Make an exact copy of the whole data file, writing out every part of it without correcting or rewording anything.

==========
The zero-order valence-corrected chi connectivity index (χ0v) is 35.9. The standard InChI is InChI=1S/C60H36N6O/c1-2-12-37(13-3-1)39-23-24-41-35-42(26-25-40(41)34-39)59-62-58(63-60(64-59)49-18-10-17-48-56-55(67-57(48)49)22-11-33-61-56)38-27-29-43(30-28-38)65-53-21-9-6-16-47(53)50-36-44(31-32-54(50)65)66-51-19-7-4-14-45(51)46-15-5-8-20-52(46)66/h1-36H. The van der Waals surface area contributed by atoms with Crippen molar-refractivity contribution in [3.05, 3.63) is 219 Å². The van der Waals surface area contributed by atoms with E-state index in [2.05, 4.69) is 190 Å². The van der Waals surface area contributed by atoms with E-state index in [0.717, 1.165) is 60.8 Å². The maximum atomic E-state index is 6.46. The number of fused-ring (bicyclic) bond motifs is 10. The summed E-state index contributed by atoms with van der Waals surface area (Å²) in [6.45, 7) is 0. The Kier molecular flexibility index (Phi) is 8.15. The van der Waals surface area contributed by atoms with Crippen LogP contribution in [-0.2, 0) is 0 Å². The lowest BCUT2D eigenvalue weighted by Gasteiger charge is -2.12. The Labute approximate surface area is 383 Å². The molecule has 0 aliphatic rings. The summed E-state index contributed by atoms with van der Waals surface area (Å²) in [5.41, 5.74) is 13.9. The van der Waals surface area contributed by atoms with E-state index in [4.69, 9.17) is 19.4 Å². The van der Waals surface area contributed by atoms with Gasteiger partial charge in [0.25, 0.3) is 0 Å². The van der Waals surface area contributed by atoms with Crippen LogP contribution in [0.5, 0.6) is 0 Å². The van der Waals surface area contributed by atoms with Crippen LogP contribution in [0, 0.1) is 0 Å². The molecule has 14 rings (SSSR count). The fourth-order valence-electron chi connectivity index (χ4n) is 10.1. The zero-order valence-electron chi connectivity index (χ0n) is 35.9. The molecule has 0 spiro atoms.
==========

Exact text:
The zero-order valence-corrected chi connectivity index (χ0v) is 35.9. The standard InChI is InChI=1S/C60H36N6O/c1-2-12-37(13-3-1)39-23-24-41-35-42(26-25-40(41)34-39)59-62-58(63-60(64-59)49-18-10-17-48-56-55(67-57(48)49)22-11-33-61-56)38-27-29-43(30-28-38)65-53-21-9-6-16-47(53)50-36-44(31-32-54(50)65)66-51-19-7-4-14-45(51)46-15-5-8-20-52(46)66/h1-36H. The van der Waals surface area contributed by atoms with Crippen molar-refractivity contribution in [3.05, 3.63) is 219 Å². The van der Waals surface area contributed by atoms with E-state index in [2.05, 4.69) is 190 Å². The van der Waals surface area contributed by atoms with E-state index in [0.717, 1.165) is 60.8 Å². The maximum atomic E-state index is 6.46. The number of fused-ring (bicyclic) bond motifs is 10. The summed E-state index contributed by atoms with van der Waals surface area (Å²) in [6.45, 7) is 0. The Kier molecular flexibility index (Phi) is 8.15. The van der Waals surface area contributed by atoms with Crippen LogP contribution in [-0.2, 0) is 0 Å². The lowest BCUT2D eigenvalue weighted by Gasteiger charge is -2.12. The Labute approximate surface area is 383 Å². The molecule has 0 aliphatic rings. The summed E-state index contributed by atoms with van der Waals surface area (Å²) in [5.41, 5.74) is 13.9. The van der Waals surface area contributed by atoms with E-state index in [4.69, 9.17) is 19.4 Å². The van der Waals surface area contributed by atoms with Gasteiger partial charge in [0.25, 0.3) is 0 Å². The van der Waals surface area contributed by atoms with Crippen LogP contribution in [0.5, 0.6) is 0 Å². The van der Waals surface area contributed by atoms with Crippen LogP contribution in [0, 0.1) is 0 Å². The molecule has 14 rings (SSSR count). The fourth-order valence-electron chi connectivity index (χ4n) is 10.1. The zero-order valence-electron chi connectivity index (χ0n) is 35.9. The molecule has 0 spiro atoms.